But are there ways to get him? Po Po’s exhibition title, Primeval Codes, suggests that he is trying to tap into something ancient and primitive about communication – a part that is more instinctive and unreasoning, perhaps even fundamental to life. Take the powerful, even talismanic image, Unknowable, which depicts the outline of a circle within the outline of a square, their sides touching. It is mathematical, almost fated: a mandala; Leonardo da Vinci’s Vitruvian Man without the man. Against the solid black background, the circle glows thinly, the Sun’s corona during a solar eclipse. Moon over Sun. Day, night, unknowable. Yes.
Po Po： 原始代码
这些作品以如此有趣和自信的方式探索着符号学，在缅甸被军政府统治、基本与世界隔绝的时候得以概念化。自20世纪70年代末以来，Po Po已经产出了丰富多样的作品系列，涵盖绘画、雕塑、装置和行为表演，艺术家讨论的议题很难一言以蔽之，有关佛教哲学、社会政治评论以及使他碰巧感兴趣的事物（ 例如“原始密码”中的古老语言 ）。由于国家严格的孤立主义政策，直到20世纪90年代末，缅甸的边境才开始松动，缅甸艺术家们落地国外展览，Po Po才变得为外界所熟悉。
Po Po究竟是如何在一个与世隔绝的文化中发展他的艺术的，我们已经做出了很多研究。但他并不是在与外界彻底隔绝的环境中展开实践。据称，他曾一遍又一遍地研读瓦西里·康定斯基的《论艺术中的精神》（ 1912 ），并如饥似渴地吸收他在信息匮乏的缅甸所能读到的任何西方哲学的碎片。这些知识以奇怪且奇妙的方式在他的艺术中形成反刍。例如，Po Po在他的首次个展中描绘了希腊诸神（ 对一篇他曾看过的关于希腊神话的零散文章内容的回应 ），艺术家制作了许多塞满棉花的毫无差别的布管，似乎与古典大理石雕塑所体现的坚硬、现实主义与理想主义大相径庭。《纳西索斯》（ 1987 ）的灵感则来自一名美丽的年轻人爱上自己的神话，它在Po Po这里变成了一只用绳子交叉捆绑的丝枕，躺在放置于地面的镜子上。这件作品既让人联想到被绑住的香肠，又似乎是一根软弱无力的阴茎，它散发出一种失败的、受阻的性欲：把自我痴迷视为束缚和阳痿。
关于Po Po的作品存在许多常见的看法，尤其对缅甸以外的观众而言，它们是多么的引人瞩目：给人一种相当熟悉的现代感（ 至少在“全球”范围内，比如欧美 ），尽管Po Po在大部分的实践中几乎完全忽略了那些所谓的趋势或艺术语汇。这样的判断在无意中暴露出施恩的姿态，因为它假定了对于艺术家来说，采用一种耳熟能详的“概念性”实践便意味着艺术家的某种品质。尽管如此，Po Po的作品在国际观众看来还是具有一种诱人的易读性，这是一种欺骗性的熟悉感，就像他们在一种官方语言中遇到了另一种地方方言。但即使是企图将Po Po与全球语境相连的最善意的尝试，也遭遇了一些尴尬的时刻，比如新加坡国家美术馆2018年轰动一时的群展“极简主义：光、空间和物体”（ Minimalism: Light. Space. Object. ）中的作品《红立方》（ Red Cube, 1986 ）。这是一幅倾斜着的长方形画布，画布下面是一堆石头。从形式意义上说，《红立方》可以算作是此次展览中占主导地位的几何作品之一。但Po Po创作它的时候从来没有听说过“极简主义”。相反，根据媒体的采访，他一直在试验不同形状的画布以及悬挂它们的方式。与此同时，他的工作室里总是收集着一些花岗岩石头，他向来把它们堆成一堆——在丛林中冥想的佛教僧侣会使用这种技巧来集中精神。有一天，Po Po注意到他堆放的石头正好处于倾斜的画布下方，于是就有了《红立方》。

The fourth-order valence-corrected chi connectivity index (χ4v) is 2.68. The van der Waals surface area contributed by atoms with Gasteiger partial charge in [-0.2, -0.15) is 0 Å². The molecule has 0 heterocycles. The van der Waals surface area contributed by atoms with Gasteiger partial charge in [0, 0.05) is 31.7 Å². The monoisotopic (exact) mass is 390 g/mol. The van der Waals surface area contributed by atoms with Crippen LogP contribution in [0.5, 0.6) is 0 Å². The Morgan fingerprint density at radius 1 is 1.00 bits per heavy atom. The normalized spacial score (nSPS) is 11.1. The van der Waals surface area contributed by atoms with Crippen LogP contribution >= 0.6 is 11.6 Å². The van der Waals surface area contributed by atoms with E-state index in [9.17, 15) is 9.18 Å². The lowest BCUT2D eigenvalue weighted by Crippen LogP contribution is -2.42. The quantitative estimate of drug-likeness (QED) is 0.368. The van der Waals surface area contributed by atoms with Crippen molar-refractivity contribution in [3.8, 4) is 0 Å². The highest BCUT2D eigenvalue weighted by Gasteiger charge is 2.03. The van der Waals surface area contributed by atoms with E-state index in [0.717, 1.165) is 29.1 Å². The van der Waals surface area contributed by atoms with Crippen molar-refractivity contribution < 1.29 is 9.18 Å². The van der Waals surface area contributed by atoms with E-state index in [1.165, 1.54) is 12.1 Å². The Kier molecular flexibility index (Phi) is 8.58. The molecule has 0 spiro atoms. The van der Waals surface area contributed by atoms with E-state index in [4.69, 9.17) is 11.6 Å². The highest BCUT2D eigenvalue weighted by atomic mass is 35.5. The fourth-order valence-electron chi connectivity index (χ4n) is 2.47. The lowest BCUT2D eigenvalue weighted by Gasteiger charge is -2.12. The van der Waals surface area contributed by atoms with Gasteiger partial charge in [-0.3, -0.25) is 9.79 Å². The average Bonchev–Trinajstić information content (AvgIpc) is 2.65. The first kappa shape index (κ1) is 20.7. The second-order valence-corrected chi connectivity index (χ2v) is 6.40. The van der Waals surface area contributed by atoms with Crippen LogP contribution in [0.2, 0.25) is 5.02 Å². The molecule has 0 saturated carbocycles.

称Po Po为极简主义者，可能会被理解为是对“意图谬见”的勇敢承认。但这也是针对作品背后的语境和思维过程的蓄意抹杀，它们与更加同质化和全球化的艺术世界中所有人共同寻求的参照点相距甚远。了解Po Po工作的背景，可能会妨碍我们将艺术家轻松地置于人们熟知的艺术历史叙事当中，但其他的视野也随之打开。首先，这说明了他对“密码”的兴趣。因为在缅甸，用秘密符号及其系统交流可能是艺术创作的必要条件，身处于这个国家的政权统治之下，对权力说真话可能会令你受到折磨或被关进监狱。“原始密码”的色彩方案和形式都带有政治色彩。军政府统领的审查委员会不赞成黑白所代表的善恶；同样对和革命有关的红色深恶痛绝，1988年后，这种色彩与昂山素季领导的缅甸全国民主联盟缔结了更深的联系。连抽象艺术也遭受怀疑，因为它可以在政治批评或外国影响中夹带私货。在这方面，可以说“原始密码”中的作品诉说着抵抗。
然而，以上述方式“解密”这场展览——不仅仅是政治性的理解，而是任何其他形式的解读——都违背了它们创作之初所代表的艺术家精神。Po Po是通过对不同语言加以提炼和组合的独特过程来创作这些画的。它们具有一种“元”的特性：你能够认为它们是元图像或元代码（ 即同时反映两者本质 ），更多关乎编码的方式，而不是试图在内部创建某种一致的代码。当然，观众可以尝试破解一个关于其他密码的伪密码，但这极有可能会使你错过展览的重点。事实上，保留意义的神秘而不是揭示它，通过与大脑中寻找模式的思维区域相调和，展览令观众保持着观看。在密切的审视下，某些议题似乎浮现了，但当我试图确认它们时，它们又消失了。朝左的三角形代表攻击性( “挑衅；战士” )，长边矩形则意味着某种形式的堵塞或停止（ “约束；防卫；与死神相遇” ）——但这些都是模糊的倾向，而非硬性的规则，暗示着一个没有僵化的系统。（ 如果Po Po 的工作室里还藏有一幅同系列的未发表作品，那么我是猜不出来它的标题的。 )